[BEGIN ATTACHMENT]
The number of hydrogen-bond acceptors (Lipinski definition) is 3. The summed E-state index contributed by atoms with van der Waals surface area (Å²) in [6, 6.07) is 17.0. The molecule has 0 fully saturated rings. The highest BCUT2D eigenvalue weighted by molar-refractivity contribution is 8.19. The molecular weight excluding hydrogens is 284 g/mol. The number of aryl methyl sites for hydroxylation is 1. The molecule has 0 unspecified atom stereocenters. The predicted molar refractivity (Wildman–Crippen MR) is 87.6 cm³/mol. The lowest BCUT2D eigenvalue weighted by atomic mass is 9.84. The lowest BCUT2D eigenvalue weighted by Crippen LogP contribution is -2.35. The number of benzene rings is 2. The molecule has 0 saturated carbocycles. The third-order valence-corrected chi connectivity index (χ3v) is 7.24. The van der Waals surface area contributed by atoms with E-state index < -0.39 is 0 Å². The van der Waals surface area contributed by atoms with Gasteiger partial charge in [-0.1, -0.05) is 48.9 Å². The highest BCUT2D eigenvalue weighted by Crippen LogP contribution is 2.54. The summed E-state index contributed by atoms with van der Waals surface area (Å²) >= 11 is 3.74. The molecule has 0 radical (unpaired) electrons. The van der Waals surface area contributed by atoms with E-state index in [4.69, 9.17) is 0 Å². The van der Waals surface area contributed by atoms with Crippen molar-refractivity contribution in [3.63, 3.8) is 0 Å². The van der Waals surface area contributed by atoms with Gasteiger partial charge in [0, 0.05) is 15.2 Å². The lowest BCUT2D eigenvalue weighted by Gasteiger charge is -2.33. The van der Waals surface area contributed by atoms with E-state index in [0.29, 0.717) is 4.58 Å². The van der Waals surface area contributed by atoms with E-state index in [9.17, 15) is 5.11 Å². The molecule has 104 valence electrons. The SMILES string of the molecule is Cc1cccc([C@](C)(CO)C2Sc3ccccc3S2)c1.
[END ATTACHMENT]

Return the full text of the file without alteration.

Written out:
The number of hydrogen-bond acceptors (Lipinski definition) is 3. The summed E-state index contributed by atoms with van der Waals surface area (Å²) in [6, 6.07) is 17.0. The molecule has 0 fully saturated rings. The highest BCUT2D eigenvalue weighted by molar-refractivity contribution is 8.19. The molecular weight excluding hydrogens is 284 g/mol. The number of aryl methyl sites for hydroxylation is 1. The molecule has 0 unspecified atom stereocenters. The predicted molar refractivity (Wildman–Crippen MR) is 87.6 cm³/mol. The lowest BCUT2D eigenvalue weighted by atomic mass is 9.84. The lowest BCUT2D eigenvalue weighted by Crippen LogP contribution is -2.35. The number of benzene rings is 2. The molecule has 0 saturated carbocycles. The third-order valence-corrected chi connectivity index (χ3v) is 7.24. The van der Waals surface area contributed by atoms with E-state index < -0.39 is 0 Å². The van der Waals surface area contributed by atoms with Gasteiger partial charge in [-0.1, -0.05) is 48.9 Å². The highest BCUT2D eigenvalue weighted by Crippen LogP contribution is 2.54. The summed E-state index contributed by atoms with van der Waals surface area (Å²) >= 11 is 3.74. The molecule has 0 radical (unpaired) electrons. The van der Waals surface area contributed by atoms with E-state index in [4.69, 9.17) is 0 Å². The van der Waals surface area contributed by atoms with Crippen molar-refractivity contribution in [3.63, 3.8) is 0 Å². The van der Waals surface area contributed by atoms with Gasteiger partial charge in [0, 0.05) is 15.2 Å². The lowest BCUT2D eigenvalue weighted by Gasteiger charge is -2.33. The van der Waals surface area contributed by atoms with E-state index in [0.29, 0.717) is 4.58 Å². The van der Waals surface area contributed by atoms with E-state index in [9.17, 15) is 5.11 Å². The molecule has 104 valence electrons. The SMILES string of the molecule is Cc1cccc([C@](C)(CO)C2Sc3ccccc3S2)c1.